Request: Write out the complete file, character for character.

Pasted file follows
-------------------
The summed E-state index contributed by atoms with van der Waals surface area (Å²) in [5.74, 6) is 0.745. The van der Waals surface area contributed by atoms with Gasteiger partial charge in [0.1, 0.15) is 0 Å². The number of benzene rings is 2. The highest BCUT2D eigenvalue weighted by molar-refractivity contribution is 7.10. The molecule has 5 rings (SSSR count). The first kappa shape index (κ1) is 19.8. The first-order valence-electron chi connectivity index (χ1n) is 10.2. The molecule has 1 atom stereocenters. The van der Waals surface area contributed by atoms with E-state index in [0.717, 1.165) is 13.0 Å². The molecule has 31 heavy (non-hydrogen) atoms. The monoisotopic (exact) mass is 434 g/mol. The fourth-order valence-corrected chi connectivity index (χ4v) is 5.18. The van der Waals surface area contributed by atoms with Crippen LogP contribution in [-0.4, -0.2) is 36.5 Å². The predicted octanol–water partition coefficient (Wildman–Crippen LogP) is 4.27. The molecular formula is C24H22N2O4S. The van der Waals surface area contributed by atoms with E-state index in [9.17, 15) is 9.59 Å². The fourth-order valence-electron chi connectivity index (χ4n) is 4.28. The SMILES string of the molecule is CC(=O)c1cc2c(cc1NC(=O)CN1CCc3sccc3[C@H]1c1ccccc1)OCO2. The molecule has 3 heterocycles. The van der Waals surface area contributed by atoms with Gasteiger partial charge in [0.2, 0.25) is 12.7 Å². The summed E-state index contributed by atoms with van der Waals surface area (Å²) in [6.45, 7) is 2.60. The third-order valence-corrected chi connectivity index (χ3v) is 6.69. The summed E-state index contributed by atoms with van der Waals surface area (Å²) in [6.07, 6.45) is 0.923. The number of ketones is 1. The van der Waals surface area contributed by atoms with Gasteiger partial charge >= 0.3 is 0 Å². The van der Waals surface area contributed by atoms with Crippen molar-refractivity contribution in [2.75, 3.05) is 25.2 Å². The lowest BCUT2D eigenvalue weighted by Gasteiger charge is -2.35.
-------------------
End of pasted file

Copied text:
The summed E-state index contributed by atoms with van der Waals surface area (Å²) in [5.74, 6) is 0.745. The van der Waals surface area contributed by atoms with Gasteiger partial charge in [0.1, 0.15) is 0 Å². The number of benzene rings is 2. The highest BCUT2D eigenvalue weighted by molar-refractivity contribution is 7.10. The molecule has 5 rings (SSSR count). The first kappa shape index (κ1) is 19.8. The first-order valence-electron chi connectivity index (χ1n) is 10.2. The molecule has 1 atom stereocenters. The van der Waals surface area contributed by atoms with E-state index in [0.717, 1.165) is 13.0 Å². The molecule has 31 heavy (non-hydrogen) atoms. The monoisotopic (exact) mass is 434 g/mol. The fourth-order valence-corrected chi connectivity index (χ4v) is 5.18. The van der Waals surface area contributed by atoms with Crippen LogP contribution in [-0.4, -0.2) is 36.5 Å². The predicted octanol–water partition coefficient (Wildman–Crippen LogP) is 4.27. The molecular formula is C24H22N2O4S. The van der Waals surface area contributed by atoms with E-state index in [9.17, 15) is 9.59 Å². The fourth-order valence-electron chi connectivity index (χ4n) is 4.28. The SMILES string of the molecule is CC(=O)c1cc2c(cc1NC(=O)CN1CCc3sccc3[C@H]1c1ccccc1)OCO2. The molecule has 3 heterocycles. The van der Waals surface area contributed by atoms with Gasteiger partial charge in [0.2, 0.25) is 12.7 Å². The summed E-state index contributed by atoms with van der Waals surface area (Å²) in [6.45, 7) is 2.60. The third-order valence-corrected chi connectivity index (χ3v) is 6.69. The summed E-state index contributed by atoms with van der Waals surface area (Å²) in [6.07, 6.45) is 0.923. The number of ketones is 1. The van der Waals surface area contributed by atoms with Gasteiger partial charge >= 0.3 is 0 Å². The van der Waals surface area contributed by atoms with Crippen molar-refractivity contribution in [2.75, 3.05) is 25.2 Å². The lowest BCUT2D eigenvalue weighted by Gasteiger charge is -2.35.